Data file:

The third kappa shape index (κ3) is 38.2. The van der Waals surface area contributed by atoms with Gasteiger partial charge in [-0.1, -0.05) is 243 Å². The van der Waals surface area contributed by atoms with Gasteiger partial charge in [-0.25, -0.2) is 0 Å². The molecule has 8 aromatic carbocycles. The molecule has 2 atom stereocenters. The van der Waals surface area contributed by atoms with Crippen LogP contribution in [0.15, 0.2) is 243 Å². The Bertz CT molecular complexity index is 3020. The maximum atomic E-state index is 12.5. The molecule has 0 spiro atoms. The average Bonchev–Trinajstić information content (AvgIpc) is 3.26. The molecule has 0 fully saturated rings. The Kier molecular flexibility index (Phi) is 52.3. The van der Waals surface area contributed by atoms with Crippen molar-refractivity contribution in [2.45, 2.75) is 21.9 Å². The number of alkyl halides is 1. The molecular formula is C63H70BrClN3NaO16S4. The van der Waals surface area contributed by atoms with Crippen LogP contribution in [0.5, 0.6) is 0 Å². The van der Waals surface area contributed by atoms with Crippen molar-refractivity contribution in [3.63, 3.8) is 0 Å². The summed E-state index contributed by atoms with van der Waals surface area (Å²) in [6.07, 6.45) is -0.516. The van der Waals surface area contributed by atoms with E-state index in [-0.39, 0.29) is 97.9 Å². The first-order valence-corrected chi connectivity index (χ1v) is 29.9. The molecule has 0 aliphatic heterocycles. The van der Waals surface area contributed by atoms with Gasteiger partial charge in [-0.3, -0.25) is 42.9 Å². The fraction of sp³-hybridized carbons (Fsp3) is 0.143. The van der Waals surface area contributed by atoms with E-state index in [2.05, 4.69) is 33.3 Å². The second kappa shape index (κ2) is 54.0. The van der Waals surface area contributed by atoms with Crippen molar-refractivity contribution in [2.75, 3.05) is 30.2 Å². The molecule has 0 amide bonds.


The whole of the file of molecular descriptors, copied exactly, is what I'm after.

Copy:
The third kappa shape index (κ3) is 38.2. The van der Waals surface area contributed by atoms with Gasteiger partial charge in [-0.1, -0.05) is 243 Å². The van der Waals surface area contributed by atoms with Gasteiger partial charge in [-0.25, -0.2) is 0 Å². The molecule has 8 aromatic carbocycles. The molecule has 2 atom stereocenters. The van der Waals surface area contributed by atoms with Crippen LogP contribution in [0.15, 0.2) is 243 Å². The Bertz CT molecular complexity index is 3020. The maximum atomic E-state index is 12.5. The molecule has 0 spiro atoms. The average Bonchev–Trinajstić information content (AvgIpc) is 3.26. The molecule has 0 fully saturated rings. The Kier molecular flexibility index (Phi) is 52.3. The van der Waals surface area contributed by atoms with Crippen molar-refractivity contribution in [2.45, 2.75) is 21.9 Å². The number of alkyl halides is 1. The molecular formula is C63H70BrClN3NaO16S4. The van der Waals surface area contributed by atoms with Crippen LogP contribution in [0.5, 0.6) is 0 Å². The van der Waals surface area contributed by atoms with Crippen molar-refractivity contribution in [3.63, 3.8) is 0 Å². The summed E-state index contributed by atoms with van der Waals surface area (Å²) in [6.07, 6.45) is -0.516. The van der Waals surface area contributed by atoms with E-state index in [-0.39, 0.29) is 97.9 Å². The first-order valence-corrected chi connectivity index (χ1v) is 29.9. The molecule has 0 aliphatic heterocycles. The van der Waals surface area contributed by atoms with Gasteiger partial charge in [-0.3, -0.25) is 42.9 Å². The fraction of sp³-hybridized carbons (Fsp3) is 0.143. The van der Waals surface area contributed by atoms with E-state index in [2.05, 4.69) is 33.3 Å². The second kappa shape index (κ2) is 54.0. The van der Waals surface area contributed by atoms with Crippen molar-refractivity contribution in [2.75, 3.05) is 30.2 Å². The molecule has 0 amide bonds.